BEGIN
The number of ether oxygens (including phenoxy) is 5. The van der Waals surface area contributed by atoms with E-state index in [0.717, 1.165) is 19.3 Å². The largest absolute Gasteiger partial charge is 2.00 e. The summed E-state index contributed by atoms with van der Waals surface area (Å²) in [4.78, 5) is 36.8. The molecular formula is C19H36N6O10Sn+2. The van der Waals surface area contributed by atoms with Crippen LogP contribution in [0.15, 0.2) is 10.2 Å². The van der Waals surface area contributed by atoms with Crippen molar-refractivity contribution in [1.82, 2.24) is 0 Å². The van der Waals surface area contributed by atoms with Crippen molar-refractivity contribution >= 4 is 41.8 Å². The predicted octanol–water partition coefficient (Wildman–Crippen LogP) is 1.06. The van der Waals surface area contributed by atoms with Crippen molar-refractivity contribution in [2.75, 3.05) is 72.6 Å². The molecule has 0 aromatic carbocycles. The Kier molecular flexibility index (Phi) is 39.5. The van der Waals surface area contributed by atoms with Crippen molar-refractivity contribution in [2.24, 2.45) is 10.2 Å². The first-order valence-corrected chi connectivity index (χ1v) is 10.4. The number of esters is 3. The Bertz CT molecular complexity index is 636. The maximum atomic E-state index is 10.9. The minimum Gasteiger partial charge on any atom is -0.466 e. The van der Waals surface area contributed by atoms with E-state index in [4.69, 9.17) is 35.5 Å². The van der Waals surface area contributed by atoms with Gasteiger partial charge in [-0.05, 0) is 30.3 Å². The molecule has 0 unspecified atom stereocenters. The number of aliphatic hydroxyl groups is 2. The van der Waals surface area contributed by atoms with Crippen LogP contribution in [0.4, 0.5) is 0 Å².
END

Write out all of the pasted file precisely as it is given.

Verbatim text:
The number of ether oxygens (including phenoxy) is 5. The van der Waals surface area contributed by atoms with E-state index in [0.717, 1.165) is 19.3 Å². The largest absolute Gasteiger partial charge is 2.00 e. The summed E-state index contributed by atoms with van der Waals surface area (Å²) in [4.78, 5) is 36.8. The molecular formula is C19H36N6O10Sn+2. The van der Waals surface area contributed by atoms with Crippen LogP contribution in [0.15, 0.2) is 10.2 Å². The van der Waals surface area contributed by atoms with Crippen molar-refractivity contribution in [1.82, 2.24) is 0 Å². The van der Waals surface area contributed by atoms with Crippen molar-refractivity contribution >= 4 is 41.8 Å². The predicted octanol–water partition coefficient (Wildman–Crippen LogP) is 1.06. The van der Waals surface area contributed by atoms with Crippen molar-refractivity contribution in [2.75, 3.05) is 72.6 Å². The molecule has 0 aromatic carbocycles. The Kier molecular flexibility index (Phi) is 39.5. The van der Waals surface area contributed by atoms with Crippen molar-refractivity contribution in [2.24, 2.45) is 10.2 Å². The first-order valence-corrected chi connectivity index (χ1v) is 10.4. The number of esters is 3. The Bertz CT molecular complexity index is 636. The maximum atomic E-state index is 10.9. The minimum Gasteiger partial charge on any atom is -0.466 e. The van der Waals surface area contributed by atoms with E-state index in [4.69, 9.17) is 35.5 Å². The van der Waals surface area contributed by atoms with Gasteiger partial charge in [-0.05, 0) is 30.3 Å². The molecule has 0 unspecified atom stereocenters. The number of aliphatic hydroxyl groups is 2. The van der Waals surface area contributed by atoms with Crippen LogP contribution in [0.4, 0.5) is 0 Å².